Tag: td

World’s Largest Drug Consumption Room Opens in Copenhagen

The world’s largest drug consumption room (DCR) has opened in Copenhagen, offering a safe and supervised environment for people to use illicit drugs.

The 1000 square-metre drug consumption room, named H17, officially opened in the Vesterbro district of the Danish capital on August 15. Staff say that the facility is providing a space for people who use “hard drugs” – most illicit substances apart from cannabis – safely, and without the risk of legal consequences.

The Futility of Fighting Dark Web Drug Markets

The use of dark web drug markets is growing exponentially. While law enforcement has consistently failed to reduce online sales, non-profit initiatives are working to reduce the potential harms of drugs purchased through the dark web.

Recent data indicates that online drug markets are swiftly gaining international popularity. This is particularly evident in the results of the Global Drug Survey 2016 (GDS), which surveyed over 100,000 respondents – primarily those who use illegal drugs – from over 50 countries around the world. Around one in 10 participants reported having purchased drugs through the dark web at least once, while five per cent of respondents claimed they “did not consume drugs prior to accessing them through” the dark web.

Data from the Economist indicates that the turnover of international drug sales through the dark web has increased by over 800 per cent in the past four years; from around $16million in 2012 to between $150m and $180m in 2015.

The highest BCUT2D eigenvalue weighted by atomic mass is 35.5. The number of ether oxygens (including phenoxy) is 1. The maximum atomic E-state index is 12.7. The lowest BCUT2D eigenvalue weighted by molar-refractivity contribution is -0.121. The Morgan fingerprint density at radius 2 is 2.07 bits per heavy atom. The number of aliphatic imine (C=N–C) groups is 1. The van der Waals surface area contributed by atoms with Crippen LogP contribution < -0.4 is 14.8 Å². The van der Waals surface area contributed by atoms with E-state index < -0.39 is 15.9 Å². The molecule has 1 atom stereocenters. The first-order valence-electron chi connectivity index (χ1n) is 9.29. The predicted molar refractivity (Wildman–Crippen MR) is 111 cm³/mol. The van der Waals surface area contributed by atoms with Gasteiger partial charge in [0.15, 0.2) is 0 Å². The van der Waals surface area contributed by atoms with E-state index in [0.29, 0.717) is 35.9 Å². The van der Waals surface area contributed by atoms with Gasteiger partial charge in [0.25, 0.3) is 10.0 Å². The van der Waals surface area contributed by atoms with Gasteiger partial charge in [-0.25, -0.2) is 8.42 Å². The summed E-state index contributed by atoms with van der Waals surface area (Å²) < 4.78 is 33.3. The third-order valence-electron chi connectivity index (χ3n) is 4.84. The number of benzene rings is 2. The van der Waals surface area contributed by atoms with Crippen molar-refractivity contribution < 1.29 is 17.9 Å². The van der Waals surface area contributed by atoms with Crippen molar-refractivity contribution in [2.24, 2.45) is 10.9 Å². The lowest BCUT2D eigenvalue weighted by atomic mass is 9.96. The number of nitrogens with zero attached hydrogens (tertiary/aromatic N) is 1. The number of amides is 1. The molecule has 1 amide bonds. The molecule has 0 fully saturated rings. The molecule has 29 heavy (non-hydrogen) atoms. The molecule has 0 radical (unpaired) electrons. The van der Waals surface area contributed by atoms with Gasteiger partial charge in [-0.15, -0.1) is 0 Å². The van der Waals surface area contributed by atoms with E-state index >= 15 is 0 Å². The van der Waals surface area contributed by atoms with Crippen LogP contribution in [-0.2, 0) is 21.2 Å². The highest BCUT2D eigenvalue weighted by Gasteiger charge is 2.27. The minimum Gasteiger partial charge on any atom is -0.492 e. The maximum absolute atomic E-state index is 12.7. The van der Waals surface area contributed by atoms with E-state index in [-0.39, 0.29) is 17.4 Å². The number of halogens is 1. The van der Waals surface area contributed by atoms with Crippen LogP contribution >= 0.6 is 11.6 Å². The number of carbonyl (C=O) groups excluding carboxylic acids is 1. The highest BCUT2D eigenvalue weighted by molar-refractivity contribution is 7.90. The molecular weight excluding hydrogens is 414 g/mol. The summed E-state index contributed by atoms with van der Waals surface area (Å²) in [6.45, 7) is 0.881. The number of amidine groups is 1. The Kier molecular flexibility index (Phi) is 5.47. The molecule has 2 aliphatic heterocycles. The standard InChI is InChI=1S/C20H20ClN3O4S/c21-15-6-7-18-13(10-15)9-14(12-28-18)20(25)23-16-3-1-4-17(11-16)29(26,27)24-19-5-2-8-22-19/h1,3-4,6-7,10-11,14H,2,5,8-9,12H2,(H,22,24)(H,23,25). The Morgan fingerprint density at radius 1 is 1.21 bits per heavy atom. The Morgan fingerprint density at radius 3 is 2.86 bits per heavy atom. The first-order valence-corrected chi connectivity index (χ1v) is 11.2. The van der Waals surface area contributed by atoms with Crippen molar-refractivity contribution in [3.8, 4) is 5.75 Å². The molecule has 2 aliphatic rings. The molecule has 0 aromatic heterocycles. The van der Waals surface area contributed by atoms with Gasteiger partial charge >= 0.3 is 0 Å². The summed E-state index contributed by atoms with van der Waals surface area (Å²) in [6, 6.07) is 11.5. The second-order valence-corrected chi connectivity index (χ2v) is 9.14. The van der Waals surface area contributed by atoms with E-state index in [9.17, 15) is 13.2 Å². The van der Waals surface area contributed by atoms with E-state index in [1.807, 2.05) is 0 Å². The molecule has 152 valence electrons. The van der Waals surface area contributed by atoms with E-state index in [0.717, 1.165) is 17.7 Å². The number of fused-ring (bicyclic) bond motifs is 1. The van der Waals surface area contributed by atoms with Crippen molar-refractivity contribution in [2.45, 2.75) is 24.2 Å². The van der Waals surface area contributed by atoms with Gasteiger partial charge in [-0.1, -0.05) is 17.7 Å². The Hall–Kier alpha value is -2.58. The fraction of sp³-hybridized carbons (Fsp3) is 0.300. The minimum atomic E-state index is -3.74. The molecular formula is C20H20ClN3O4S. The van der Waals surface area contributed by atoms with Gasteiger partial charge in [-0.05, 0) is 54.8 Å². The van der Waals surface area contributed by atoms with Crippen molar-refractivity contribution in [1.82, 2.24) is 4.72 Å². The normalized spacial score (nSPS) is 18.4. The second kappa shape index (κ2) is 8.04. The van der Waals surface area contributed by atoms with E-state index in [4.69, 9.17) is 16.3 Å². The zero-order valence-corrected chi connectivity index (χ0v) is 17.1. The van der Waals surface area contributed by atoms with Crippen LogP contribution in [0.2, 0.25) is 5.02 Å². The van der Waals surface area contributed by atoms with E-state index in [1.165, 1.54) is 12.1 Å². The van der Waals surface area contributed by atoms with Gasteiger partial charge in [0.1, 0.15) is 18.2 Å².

New Zealand’s Regulation of New Psychoactive Substances Doomed to Fail

What happened to New Zealand’s regulation of legal highs?

New Zealand’s much heralded regulation of new psychoactive substances (NPS) appears be at a complete standstill after its introduction three years ago, raising the question: what went wrong?

The 2013 Psychoactive Substances Act (PSA) sought to introduce a full regulatory system for NPS and take control of what was a burgeoning market in these drugs.

Thousands Held in Brutal Chinese Drug Detention Centres

China has consistently taken an incredibly hard-line stance against people who use illegal drugs. As the government enforces strict punishments, often in the name of rehabilitation, both human rights abuses and drug addiction rates are worsening.

There are an estimated 12 million regular drug users in China, and illegal production of methamphetamine and ketamine is surging in the country. President Xi Jinping has described illegal drugs as “a menace for society [that] severely harm health, corrupt will, destroy families, consume wealth, poison society, pollute the social environment, and lead to other crimes”. As a response to this perception, authorities are detaining thousands of people in squalid conditions for drug use or possession.

Isis’ Brutal Drug War Reflects Global Prohibition Norms

The international community has lambasted Isis for its distinctive form of brutality, yet remained curiously silent on Isis atrocities commited in the name of drug control, perhaps because they mirror so well repressive drug laws elsewhere around the world.

Isis, the militant group which has seized control of swathes of Iraq and Syria since 2013, implements authoritarian rule over all who reside in its claimed territory. In accordance with their strict interpretation of sharia law, Isis leaders consider all intoxicating substances to be haram, meaning they are prohibited by Islam.

Tuning into the Universal Consciousness: Psychedelics’ Role in Reforming Society

For some time I have believed that we, citizens of Western societies, are going through an existential crisis, caused by a growing gap between our material and spiritual existence. Capitalism has primarily fed the former, encouraging competition amongst ourselves for resources and nurturing feelings of inadequacy and insecurity to promote constant consumption and high productivity. Our society has endorsed the pursuit of material happiness and in the process emaciated our spiritual existence, either attempting to drown it in more superficial satisfactions or repressing it through a pharmacologically induced stupor.